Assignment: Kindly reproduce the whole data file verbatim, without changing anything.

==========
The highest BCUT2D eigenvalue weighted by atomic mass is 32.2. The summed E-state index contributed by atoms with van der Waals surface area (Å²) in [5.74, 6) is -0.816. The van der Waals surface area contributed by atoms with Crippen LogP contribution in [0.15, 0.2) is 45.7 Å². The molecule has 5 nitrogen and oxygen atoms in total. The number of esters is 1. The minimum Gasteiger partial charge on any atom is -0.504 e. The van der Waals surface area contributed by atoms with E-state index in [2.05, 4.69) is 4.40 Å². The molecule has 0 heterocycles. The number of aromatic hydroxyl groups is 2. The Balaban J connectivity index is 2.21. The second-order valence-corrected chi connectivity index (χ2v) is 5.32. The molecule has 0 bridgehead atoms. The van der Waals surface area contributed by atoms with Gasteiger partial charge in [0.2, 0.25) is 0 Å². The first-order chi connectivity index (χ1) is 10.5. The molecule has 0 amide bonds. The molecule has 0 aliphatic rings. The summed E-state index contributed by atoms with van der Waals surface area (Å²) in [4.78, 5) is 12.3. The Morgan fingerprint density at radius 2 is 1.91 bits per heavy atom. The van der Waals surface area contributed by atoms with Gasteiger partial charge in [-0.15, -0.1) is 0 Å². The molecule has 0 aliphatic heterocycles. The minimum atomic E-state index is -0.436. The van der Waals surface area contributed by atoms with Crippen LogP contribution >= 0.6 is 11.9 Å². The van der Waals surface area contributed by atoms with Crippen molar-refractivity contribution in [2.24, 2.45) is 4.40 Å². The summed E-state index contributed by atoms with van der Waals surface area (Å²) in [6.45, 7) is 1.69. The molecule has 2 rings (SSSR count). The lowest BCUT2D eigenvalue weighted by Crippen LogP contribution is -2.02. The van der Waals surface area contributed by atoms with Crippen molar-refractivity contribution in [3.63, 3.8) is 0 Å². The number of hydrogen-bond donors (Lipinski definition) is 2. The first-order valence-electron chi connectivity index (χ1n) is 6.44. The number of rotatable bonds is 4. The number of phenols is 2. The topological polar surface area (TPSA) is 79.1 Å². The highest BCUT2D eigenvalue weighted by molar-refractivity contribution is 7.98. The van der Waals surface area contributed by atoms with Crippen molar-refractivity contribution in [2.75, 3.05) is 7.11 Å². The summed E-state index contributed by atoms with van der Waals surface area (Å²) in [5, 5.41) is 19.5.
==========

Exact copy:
The highest BCUT2D eigenvalue weighted by atomic mass is 32.2. The summed E-state index contributed by atoms with van der Waals surface area (Å²) in [5.74, 6) is -0.816. The van der Waals surface area contributed by atoms with Crippen LogP contribution in [0.15, 0.2) is 45.7 Å². The molecule has 5 nitrogen and oxygen atoms in total. The number of esters is 1. The minimum Gasteiger partial charge on any atom is -0.504 e. The van der Waals surface area contributed by atoms with E-state index in [2.05, 4.69) is 4.40 Å². The molecule has 0 heterocycles. The number of aromatic hydroxyl groups is 2. The Balaban J connectivity index is 2.21. The second-order valence-corrected chi connectivity index (χ2v) is 5.32. The molecule has 0 bridgehead atoms. The van der Waals surface area contributed by atoms with Gasteiger partial charge in [0.2, 0.25) is 0 Å². The first-order chi connectivity index (χ1) is 10.5. The molecule has 0 amide bonds. The molecule has 0 aliphatic rings. The summed E-state index contributed by atoms with van der Waals surface area (Å²) in [4.78, 5) is 12.3. The Morgan fingerprint density at radius 2 is 1.91 bits per heavy atom. The van der Waals surface area contributed by atoms with Gasteiger partial charge in [-0.15, -0.1) is 0 Å². The molecule has 0 aliphatic heterocycles. The minimum atomic E-state index is -0.436. The van der Waals surface area contributed by atoms with Crippen LogP contribution >= 0.6 is 11.9 Å². The van der Waals surface area contributed by atoms with Crippen molar-refractivity contribution in [2.24, 2.45) is 4.40 Å². The summed E-state index contributed by atoms with van der Waals surface area (Å²) in [6.45, 7) is 1.69. The molecule has 2 rings (SSSR count). The lowest BCUT2D eigenvalue weighted by Crippen LogP contribution is -2.02. The van der Waals surface area contributed by atoms with Crippen molar-refractivity contribution in [3.63, 3.8) is 0 Å². The number of hydrogen-bond donors (Lipinski definition) is 2. The first-order valence-electron chi connectivity index (χ1n) is 6.44. The number of rotatable bonds is 4. The number of phenols is 2. The topological polar surface area (TPSA) is 79.1 Å². The highest BCUT2D eigenvalue weighted by molar-refractivity contribution is 7.98. The van der Waals surface area contributed by atoms with Crippen molar-refractivity contribution in [2.75, 3.05) is 7.11 Å². The summed E-state index contributed by atoms with van der Waals surface area (Å²) in [5, 5.41) is 19.5.